Enacted by the Province in 2005, the Greenbelt created a protected ring of land where urban development is not permitted. Designed to curtail sprawl while preserving the threatened ecology of natural environments, the ambitious land use policy has played a crucial role in transforming the scope of the region's development. Meanwhile, 2005's Places to Grow Act—a part of the Growth Plan for the Greater Golden Horseshoe—complemented the Greenbelt with a new planning policy, promoting a growth pattern that encourages urban intensification and infill development over suburban sprawl.
At face value, the Greenbelt poses an obvious limitation to new housing supply. Limiting greenfield development—which is cheaper and in many cases more easily profitable than urban infill—can therefore impact affordability. According to some critics—like Ryerson's David Amborski and economist Russell Matthews—the GTA's relatively aggressive 'smart growth' policies constitute over-regulation. As Amborski pointed out in a debate last Fall, the most drastic price inflation tends to come in metropolitan areas where strict land use restrictions have been imposed. (In the Toronto region, meanwhile, the regions surrounding the Greenbelt are experiencing aggressive "leapfrog" greenfield development).
At heart, it's a fairly straight-forward free market argument. Regulation controls the market, and de-regulation sets if free, ostensibly allowing a more natural equilibrium between supply and demand. The logical extension of this school of thought is most prominently expressed by American economist Edward Glaeser, who famously cited Houston, Texas—a city without a zoning code, let alone a smart growth policy—as a laudable example of flexible housing supply. According to Glaeser, the lack of regulation allows for an affordable, responsive market, where regular infusions of new supply mitigate price growth.
Of course, Glaeser's point of view reflects free-market theory taken to a somewhat extreme conclusion. Zoning and regulation are obviously valuable tools to regulate growth, since free-market conditions don't usually incentivize regard for issues like long-term livability, environmental impacts, congestion, and community-building. Indeed, few urbanists celebrate Houston—home of the 26-lane freeway—as a general paragon of progressive city-building.
In Toronto, there are many different approaches to development, but the industry as a whole is still driven more by basic economic incentives than long-term sustainability and good planning principles. If developers could continue to make money building sprawling lots of McMansions throughout the Oak Ridges Moraine, many of them would. On balance, the fact that ground-related housing starts in the 905 are declining may be a very good thing.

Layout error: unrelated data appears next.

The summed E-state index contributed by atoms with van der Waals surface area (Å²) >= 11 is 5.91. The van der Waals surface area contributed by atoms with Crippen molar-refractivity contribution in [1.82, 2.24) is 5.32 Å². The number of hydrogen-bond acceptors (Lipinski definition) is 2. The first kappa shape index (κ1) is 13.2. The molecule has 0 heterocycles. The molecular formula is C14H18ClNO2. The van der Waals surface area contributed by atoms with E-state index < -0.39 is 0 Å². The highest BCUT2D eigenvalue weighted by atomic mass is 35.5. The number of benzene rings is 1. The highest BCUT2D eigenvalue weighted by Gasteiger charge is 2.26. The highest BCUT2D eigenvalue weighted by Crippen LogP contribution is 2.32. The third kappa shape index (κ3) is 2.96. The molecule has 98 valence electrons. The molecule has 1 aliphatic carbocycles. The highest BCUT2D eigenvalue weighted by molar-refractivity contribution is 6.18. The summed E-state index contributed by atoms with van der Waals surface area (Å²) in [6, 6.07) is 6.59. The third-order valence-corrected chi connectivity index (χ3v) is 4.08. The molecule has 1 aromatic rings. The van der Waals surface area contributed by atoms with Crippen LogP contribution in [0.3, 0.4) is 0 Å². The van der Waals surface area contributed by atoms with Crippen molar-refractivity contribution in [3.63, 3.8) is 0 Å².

However, there's much more to supply-side arguments than the Greenbelt. Many—if not most—supply-side critics continue to support Greenbelt legislation, and even critics like Amborski and Matthews acknowledge its benefits. Instead, much of the more convincing supply-side criticism concerns planning regulations within the 416, rather than the smart growth policies that have made much of our current urban intensification possible in the first place. In particular, the notion that Toronto's zoning is 'outdated' is fairly widely held among urban planners and market analysts.
Many of the problems with Toronto's planning policies were laid out by Metropolitan Toronto's pre-amalgamation planning commissioner David Gurin. Writing in the Toronto Star in 2007, Gurin noted that "Toronto's zoning continues to "allow one or two-storey buildings, reflecting what was here in the 1950s." And while the last decade has brought numerous—and often successful—new planning policies like the Tall Buildings Guidelines and the evolving TOCore framework, the City's zoning remains unchanged. This means that practically every new development requires amendments to zoning policy.
Gurin contrasts Toronto's zoning code with New York, where the majority of new development occurs "as-of-right," adhering to existing zoning regulations. Unlike New York, Toronto also has an Official Plan, which, like zoning, often needs to be amended in order for new development to proceed. It's a lengthy and expensive process, and one that arguably places an excessive—and wholly unnecessary—constraint on new development.
Then there's the parts of the city where intensification—even so-called 'gentle density'—is effectively prohibited. Now known as the 'Yellow Belt,' the term refers to the yellow-coloured areas of Toronto's planning maps where only detached housing is permitted. According to City Planning, these 'stable' neighbourhoods—which in many cases have experienced the highest price gains—need to be protected. Despite their proximity to the Downtown core, places like Rosedale and the Annex aren't regarded as appropriate sites for density. These areas make up about 40% of the City. In some of these neighbourhoods, like The Annex, population has been steadily declining as home prices rise out of reach.
Amidst an urgent housing crisis and a record waitlist for affordable housing, the rhetoric of 'stable' areas dictates that it's necessary to preserve increasingly expensive neighbourhoods areas as they are, even as population declines. At the very least, that's a strange definition of stability.
The Demand Side
In contrast to the supply-side arguments, there's also good reason to believe that inflated demand is the primary cause of Toronto's housing woes. According to BMO economist Robert Kavcic, breaking down the recent CREA pricing data is a good starting point for understanding the market's distortion. While the value of detached GTA houses increased by 26%, condos appreciated by a staggering 19%. "The latter is pretty good evidence that supply-side fundamentals have been left in the dust," Kavcic argues, as quoted by the CBC.
From the supply side, the price appreciation of condominiums is certainly surprising. For detached homes, the sharp increase in prices is much more understandable, since we aren't producing new land. Particularly in the 416, the supply of single-family homes is already effectively capped, notwithstanding new laneway housing. Since it's impossible to increase the supply of Forest Hill or Kingsway homes, it makes sense that the existing stock would rise relatively sharply—albeit probably quite not at the rate of 23% per year—in price and become unaffordable to all but the wealthiest buyers.